Wednesday, April 22, 2009

Climate Change and Health

Chronicles of a Science Policy Intern

Happy Earth Day! For the past few months, I have been researching the health impacts of climate change as part of my internship. This is an incredibly broad topic, and it was challenging to narrow it down to a focus area for a 20 minute presentation to my coworkers. So in honor of Earth Day, and to celebrate the completion of my project, we're posting about climate change and health.

Climate change has been well documented and is widely agreed upon by most scientists, though it can still be politically divisive. In 2007, the Intergovernmental Panel on Climate Change (IPCC), the premier working group on climate change that is overseen by the UN, released a report that compiled the best scientific projections about climate change up until that point. The report stated that 11 of the 12 years from 1995-2006 rank among the warmest years since we began recording global surface temperature in 1850.

Temperature fluctuations are part of climate’s natural variability, but there has been a general warming trend over the past century. IPCC projections suggested that global average air temperature could rise from between 2-11.5 degrees F and sea level could rise between 7 inches and 2 feet by 2100.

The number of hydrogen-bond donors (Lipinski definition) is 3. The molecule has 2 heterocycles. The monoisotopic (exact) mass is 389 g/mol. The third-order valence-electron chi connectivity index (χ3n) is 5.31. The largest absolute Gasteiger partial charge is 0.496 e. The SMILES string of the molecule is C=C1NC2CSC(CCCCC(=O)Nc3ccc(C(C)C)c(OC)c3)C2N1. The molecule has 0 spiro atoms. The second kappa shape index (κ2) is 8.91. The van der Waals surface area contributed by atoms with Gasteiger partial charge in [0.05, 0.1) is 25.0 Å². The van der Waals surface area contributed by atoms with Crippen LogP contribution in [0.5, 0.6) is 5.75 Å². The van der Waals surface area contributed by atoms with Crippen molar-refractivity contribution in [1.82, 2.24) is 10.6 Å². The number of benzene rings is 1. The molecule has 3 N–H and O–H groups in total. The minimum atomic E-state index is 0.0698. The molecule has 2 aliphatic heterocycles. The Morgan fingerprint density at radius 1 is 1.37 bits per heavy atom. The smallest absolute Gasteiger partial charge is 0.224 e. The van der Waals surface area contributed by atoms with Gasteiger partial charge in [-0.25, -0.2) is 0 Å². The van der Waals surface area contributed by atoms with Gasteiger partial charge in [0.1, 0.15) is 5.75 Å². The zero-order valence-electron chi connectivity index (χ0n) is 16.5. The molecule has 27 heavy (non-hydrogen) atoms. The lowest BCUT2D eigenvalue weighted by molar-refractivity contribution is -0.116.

However, scientists are now warning that there has been a noticeable speed-up in the causes and symptoms of climate change. For example, newer local projections suggest that in New York, mean annual temperatures may increase by up to 3 degrees and average sea levels could rise by 2 to 5 inches by the 2020s. By the 2080s, temperatures could increase by up to 7 ½ degrees, and sea levels could rise 12 to 23 inches, a much higher rate of change than the IPCC predicted.

Climate change is already affecting health, and will continue to do so as it progresses. The EPA recently announced that greenhouse gases, which are a major contributor to climate change, are hazardous to human health. The good news is, this opens the door for regulations of greenhouse gases, so hopefully we don't wind up in this scenario, with temperatures in parts of the world increasing as much as 8 degrees Celsius, or almost 15 degrees Fahrenheit. Imagine the difference between a 75 degree and 90 degree day... for extended periods of time.

Obviously, those sorts of climate changes are going to have noticeable implications for human health. Over the next few days, we'll be looking at a number of the ways that climate change could alter human health.

This is Part 1 of 7 in our Climate Change and Health series.
Part 1 - Climate Change and Health
Part 2 - Heat-Related Issues
Part 3 - Malaria
Part 4 - Lyme Disease
Part 5 - Mental Health
Part 6 - Water-borne Disease
Part 7 - Extreme Weather Events

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